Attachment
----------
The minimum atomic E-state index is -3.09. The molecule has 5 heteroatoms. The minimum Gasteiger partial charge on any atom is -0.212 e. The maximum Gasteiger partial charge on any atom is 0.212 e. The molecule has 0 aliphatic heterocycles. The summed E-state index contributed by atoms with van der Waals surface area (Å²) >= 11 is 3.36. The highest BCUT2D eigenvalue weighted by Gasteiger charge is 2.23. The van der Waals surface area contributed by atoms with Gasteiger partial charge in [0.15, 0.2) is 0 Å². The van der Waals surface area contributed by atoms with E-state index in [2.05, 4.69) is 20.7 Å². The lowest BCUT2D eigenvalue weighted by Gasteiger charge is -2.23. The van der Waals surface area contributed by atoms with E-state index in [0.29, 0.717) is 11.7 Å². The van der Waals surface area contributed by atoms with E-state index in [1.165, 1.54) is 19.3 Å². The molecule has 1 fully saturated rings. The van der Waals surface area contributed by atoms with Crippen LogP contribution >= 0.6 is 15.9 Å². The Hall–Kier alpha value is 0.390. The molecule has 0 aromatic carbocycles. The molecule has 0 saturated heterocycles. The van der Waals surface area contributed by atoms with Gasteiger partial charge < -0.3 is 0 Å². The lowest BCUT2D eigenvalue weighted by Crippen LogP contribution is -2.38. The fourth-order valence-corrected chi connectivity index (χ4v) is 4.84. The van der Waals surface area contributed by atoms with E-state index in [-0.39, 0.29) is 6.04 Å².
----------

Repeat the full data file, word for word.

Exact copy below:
The minimum atomic E-state index is -3.09. The molecule has 5 heteroatoms. The minimum Gasteiger partial charge on any atom is -0.212 e. The maximum Gasteiger partial charge on any atom is 0.212 e. The molecule has 0 aliphatic heterocycles. The summed E-state index contributed by atoms with van der Waals surface area (Å²) >= 11 is 3.36. The highest BCUT2D eigenvalue weighted by Gasteiger charge is 2.23. The van der Waals surface area contributed by atoms with Gasteiger partial charge in [0.15, 0.2) is 0 Å². The van der Waals surface area contributed by atoms with E-state index in [2.05, 4.69) is 20.7 Å². The lowest BCUT2D eigenvalue weighted by Gasteiger charge is -2.23. The van der Waals surface area contributed by atoms with E-state index in [0.29, 0.717) is 11.7 Å². The van der Waals surface area contributed by atoms with E-state index in [1.165, 1.54) is 19.3 Å². The molecule has 1 fully saturated rings. The van der Waals surface area contributed by atoms with Crippen LogP contribution >= 0.6 is 15.9 Å². The Hall–Kier alpha value is 0.390. The molecule has 0 aromatic carbocycles. The molecule has 0 saturated heterocycles. The van der Waals surface area contributed by atoms with Gasteiger partial charge < -0.3 is 0 Å². The lowest BCUT2D eigenvalue weighted by Crippen LogP contribution is -2.38. The fourth-order valence-corrected chi connectivity index (χ4v) is 4.84. The van der Waals surface area contributed by atoms with E-state index in [-0.39, 0.29) is 6.04 Å².